Extreme poverty remains a reality for more than 60 percent of the population.
DRC: Copper production up fourfold since 2007
A new era of growth and prosperity is making the Democratic Republic of Congo one of Africa’s economic superpowers following years of conflict.
In the past three years, the country has seen double-digit growth and attracted the attention of international eager to profit.
The Central African nation’s economy is expected to expand 9 percent between 2016 and 2018, one of the fastest growth rates in the world, according to the International Monetary Fund (IMF).
Copper, gold and other mineral mining are the main drivers of growth, with low inflation and expansion in the services sector expected.
The copper-rich country extracted more than 1 million tons of copper for the first time in 2014 and is vying with Zambia to be Africa’s top producer.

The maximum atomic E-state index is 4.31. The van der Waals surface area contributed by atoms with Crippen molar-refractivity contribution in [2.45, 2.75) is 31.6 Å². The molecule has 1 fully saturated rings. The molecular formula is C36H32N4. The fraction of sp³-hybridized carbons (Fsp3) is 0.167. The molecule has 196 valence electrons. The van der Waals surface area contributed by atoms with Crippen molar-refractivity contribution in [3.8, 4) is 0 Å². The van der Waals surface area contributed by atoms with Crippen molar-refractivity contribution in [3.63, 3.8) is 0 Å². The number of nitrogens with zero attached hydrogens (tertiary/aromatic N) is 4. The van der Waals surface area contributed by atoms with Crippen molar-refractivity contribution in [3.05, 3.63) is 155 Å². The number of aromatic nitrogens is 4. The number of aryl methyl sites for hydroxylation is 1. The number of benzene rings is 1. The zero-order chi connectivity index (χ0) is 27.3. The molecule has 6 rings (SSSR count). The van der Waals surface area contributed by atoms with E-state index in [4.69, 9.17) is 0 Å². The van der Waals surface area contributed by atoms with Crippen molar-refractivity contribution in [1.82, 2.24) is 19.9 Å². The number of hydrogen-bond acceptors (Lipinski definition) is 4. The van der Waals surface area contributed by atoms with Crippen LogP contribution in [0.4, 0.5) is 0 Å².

Inga III, a new hydropower facility that the government is planning to build, could shape Africa in the 21st century. It is one of DRC’s strategic pillars toward emerging status; the country needs the energy to liberate its economy and reduce poverty.
Peaceful elections in 2016 could unlock further investment in the country.
Côte d’Ivoire: fastest-growing economy in Africa
Côte d’Ivoire has seen a economic revival since a decade-long crisis ending in 2011.
The world’s No. 1 cocoa grower was helped by the development of infrastructure projects, which have lured investors after years of political paralysis.
President Alassane Ouattara, an economist who has led the country’s recovery since 2011, said he had got more than $15 billion in pledges from lenders and donors — almost twice the amount the government sought — to fund the five-year development plan.